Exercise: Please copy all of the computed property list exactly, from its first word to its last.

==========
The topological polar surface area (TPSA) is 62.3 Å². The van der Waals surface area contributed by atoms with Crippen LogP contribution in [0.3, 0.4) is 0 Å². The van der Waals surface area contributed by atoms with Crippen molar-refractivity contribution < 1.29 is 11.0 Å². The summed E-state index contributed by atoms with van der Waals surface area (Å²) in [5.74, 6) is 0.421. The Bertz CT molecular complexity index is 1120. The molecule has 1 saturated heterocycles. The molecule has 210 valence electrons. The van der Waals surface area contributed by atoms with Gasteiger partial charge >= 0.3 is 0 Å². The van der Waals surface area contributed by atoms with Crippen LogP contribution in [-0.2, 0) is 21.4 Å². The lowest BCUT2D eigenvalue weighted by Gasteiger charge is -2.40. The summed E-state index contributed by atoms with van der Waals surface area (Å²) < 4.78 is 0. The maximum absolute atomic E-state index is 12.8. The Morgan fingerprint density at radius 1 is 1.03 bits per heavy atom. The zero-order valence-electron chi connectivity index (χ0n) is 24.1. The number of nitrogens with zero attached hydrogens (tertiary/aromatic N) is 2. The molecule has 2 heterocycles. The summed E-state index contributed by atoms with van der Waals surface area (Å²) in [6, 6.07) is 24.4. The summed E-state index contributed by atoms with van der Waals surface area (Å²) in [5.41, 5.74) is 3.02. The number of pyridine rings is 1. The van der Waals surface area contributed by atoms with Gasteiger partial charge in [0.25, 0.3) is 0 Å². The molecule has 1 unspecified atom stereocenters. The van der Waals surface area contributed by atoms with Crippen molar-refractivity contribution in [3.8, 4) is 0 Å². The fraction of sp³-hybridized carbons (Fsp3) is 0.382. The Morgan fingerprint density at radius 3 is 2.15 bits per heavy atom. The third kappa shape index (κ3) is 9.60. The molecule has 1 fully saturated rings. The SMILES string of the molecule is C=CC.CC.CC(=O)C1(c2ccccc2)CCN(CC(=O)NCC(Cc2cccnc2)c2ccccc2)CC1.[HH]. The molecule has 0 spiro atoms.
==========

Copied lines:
The topological polar surface area (TPSA) is 62.3 Å². The van der Waals surface area contributed by atoms with Crippen LogP contribution in [0.3, 0.4) is 0 Å². The van der Waals surface area contributed by atoms with Crippen molar-refractivity contribution < 1.29 is 11.0 Å². The summed E-state index contributed by atoms with van der Waals surface area (Å²) in [5.74, 6) is 0.421. The Bertz CT molecular complexity index is 1120. The molecule has 1 saturated heterocycles. The molecule has 210 valence electrons. The van der Waals surface area contributed by atoms with Gasteiger partial charge >= 0.3 is 0 Å². The van der Waals surface area contributed by atoms with Crippen LogP contribution in [-0.2, 0) is 21.4 Å². The lowest BCUT2D eigenvalue weighted by Gasteiger charge is -2.40. The summed E-state index contributed by atoms with van der Waals surface area (Å²) < 4.78 is 0. The maximum absolute atomic E-state index is 12.8. The Morgan fingerprint density at radius 1 is 1.03 bits per heavy atom. The zero-order valence-electron chi connectivity index (χ0n) is 24.1. The number of nitrogens with zero attached hydrogens (tertiary/aromatic N) is 2. The molecule has 2 heterocycles. The summed E-state index contributed by atoms with van der Waals surface area (Å²) in [6, 6.07) is 24.4. The summed E-state index contributed by atoms with van der Waals surface area (Å²) in [5.41, 5.74) is 3.02. The number of pyridine rings is 1. The van der Waals surface area contributed by atoms with Gasteiger partial charge in [0.25, 0.3) is 0 Å². The molecule has 1 unspecified atom stereocenters. The van der Waals surface area contributed by atoms with Crippen molar-refractivity contribution in [3.8, 4) is 0 Å². The fraction of sp³-hybridized carbons (Fsp3) is 0.382. The Morgan fingerprint density at radius 3 is 2.15 bits per heavy atom. The third kappa shape index (κ3) is 9.60. The molecule has 1 fully saturated rings. The SMILES string of the molecule is C=CC.CC.CC(=O)C1(c2ccccc2)CCN(CC(=O)NCC(Cc2cccnc2)c2ccccc2)CC1.[HH]. The molecule has 0 spiro atoms.